I am revising, really I am, but I’m also taking a little writing break and doing some extra reading. I got more Georgette Heyer Regencies out of the library and broke down and bought one that came highly recommended. I’ve also succumbed to Eloisa James’s Desperate Duchesses. More accurately, to the Duke of Villiers, a chess-playing rake who’s got enough money and rank to be casual about the rules of society.
There are six duchess books. It turns out I started with book 2. Villiers spends most of that novel on what’s possibly his deathbed, having gotten himself wounded in a duel and then into the hands of the sort of doctor that is one of the main reasons I’m not nostalgic about this time period. When he’s between fevers, he spars with a visitor who hopes his soul might at least be saved, but then that he might live.*
The fever breaks in the closing pages, but we don’t hear otherwise what becomes of Villiers. Someone on Twitter told me that he was in all the Desperate Duchesses books, so off to the library I went. I ended up with another middle volume and the last one, in which Villiers is finally the hero and finds his true love. It was entirely sigh-worthy, and I thought maybe I won’t read any of the others: I’ll quit on this high note. But then I found out that Villiers is a major player in book 1, so back to the library. I’m up to the point where one can see a duel in his future.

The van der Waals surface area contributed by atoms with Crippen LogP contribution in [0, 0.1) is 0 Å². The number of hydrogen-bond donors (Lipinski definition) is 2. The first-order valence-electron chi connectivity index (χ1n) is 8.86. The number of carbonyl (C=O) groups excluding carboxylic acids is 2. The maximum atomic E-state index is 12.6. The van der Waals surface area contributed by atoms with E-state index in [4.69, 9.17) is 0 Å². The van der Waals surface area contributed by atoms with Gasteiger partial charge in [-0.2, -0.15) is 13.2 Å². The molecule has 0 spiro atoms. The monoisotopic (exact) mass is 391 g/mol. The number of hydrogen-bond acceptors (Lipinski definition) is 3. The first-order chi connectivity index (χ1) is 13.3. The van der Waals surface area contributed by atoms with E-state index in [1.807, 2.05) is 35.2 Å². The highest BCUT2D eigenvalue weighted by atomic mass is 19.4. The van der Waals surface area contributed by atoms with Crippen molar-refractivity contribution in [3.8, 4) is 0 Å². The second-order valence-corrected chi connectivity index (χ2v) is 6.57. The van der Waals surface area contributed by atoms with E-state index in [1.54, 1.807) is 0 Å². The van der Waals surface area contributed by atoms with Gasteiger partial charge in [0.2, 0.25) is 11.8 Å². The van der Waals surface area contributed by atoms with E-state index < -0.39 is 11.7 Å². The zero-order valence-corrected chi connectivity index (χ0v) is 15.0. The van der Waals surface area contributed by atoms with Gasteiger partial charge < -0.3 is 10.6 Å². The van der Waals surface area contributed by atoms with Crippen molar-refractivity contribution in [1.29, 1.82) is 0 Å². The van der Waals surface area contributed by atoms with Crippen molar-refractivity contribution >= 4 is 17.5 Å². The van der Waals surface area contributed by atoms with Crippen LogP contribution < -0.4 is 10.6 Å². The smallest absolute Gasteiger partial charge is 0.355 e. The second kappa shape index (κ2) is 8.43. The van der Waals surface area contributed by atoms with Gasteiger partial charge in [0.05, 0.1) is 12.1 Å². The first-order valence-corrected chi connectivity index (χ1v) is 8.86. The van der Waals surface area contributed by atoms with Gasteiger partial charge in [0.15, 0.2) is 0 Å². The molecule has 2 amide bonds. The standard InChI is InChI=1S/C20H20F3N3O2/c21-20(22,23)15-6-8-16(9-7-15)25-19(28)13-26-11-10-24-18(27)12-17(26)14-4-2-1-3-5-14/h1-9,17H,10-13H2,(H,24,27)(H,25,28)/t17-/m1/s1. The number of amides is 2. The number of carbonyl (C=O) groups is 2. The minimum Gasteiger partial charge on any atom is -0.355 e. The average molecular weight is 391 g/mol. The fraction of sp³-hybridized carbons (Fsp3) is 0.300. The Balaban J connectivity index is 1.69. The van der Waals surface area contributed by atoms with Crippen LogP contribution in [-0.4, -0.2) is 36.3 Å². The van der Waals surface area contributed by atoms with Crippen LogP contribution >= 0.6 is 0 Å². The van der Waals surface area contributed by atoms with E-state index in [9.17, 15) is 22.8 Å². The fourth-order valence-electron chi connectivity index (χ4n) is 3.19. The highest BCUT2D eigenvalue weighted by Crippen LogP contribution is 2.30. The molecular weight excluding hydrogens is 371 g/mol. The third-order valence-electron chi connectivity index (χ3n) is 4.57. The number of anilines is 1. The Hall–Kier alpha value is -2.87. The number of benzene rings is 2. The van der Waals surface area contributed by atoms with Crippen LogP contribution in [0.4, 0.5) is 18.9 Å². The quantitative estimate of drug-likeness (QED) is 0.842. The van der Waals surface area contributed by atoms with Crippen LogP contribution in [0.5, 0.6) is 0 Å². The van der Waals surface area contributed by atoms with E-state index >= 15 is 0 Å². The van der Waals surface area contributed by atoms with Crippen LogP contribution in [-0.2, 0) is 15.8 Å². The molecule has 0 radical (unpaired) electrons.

Heyer’s The Black Sheep deals heavily with family duty, which I’m wrestling with in “Rite of Return” (thus making it research, right?), and conventional behavior, which . . . okay, I’m never wrestling with. Heyer doesn’t do simpering misses (nor does James): these heroines are smart, sometimes moody, frequently surprising. Considering that romance novels are considered formulaic—and we do know the hero and heroine will fall in love by the end—there are plenty of twists in these two writers’ books.
The current reading list has really got me thinking about and hoping for my own writing, different though it is. These characters! Man, I want to create people who live large in readers’ minds! This stack of books reminds me that it isn’t done with particular personality traits but rather (additionally?) by being able to see process. We see the character react and evolve and thus become engaged; we see them with a genuine problem that will be a struggle to solve. That is a meta-statement about what I value in books; now comes figuring out how to actually do it, word after word on the page.
* She feels guilty that she now hopes he might live, which I why I don’t feel nostalgic about that.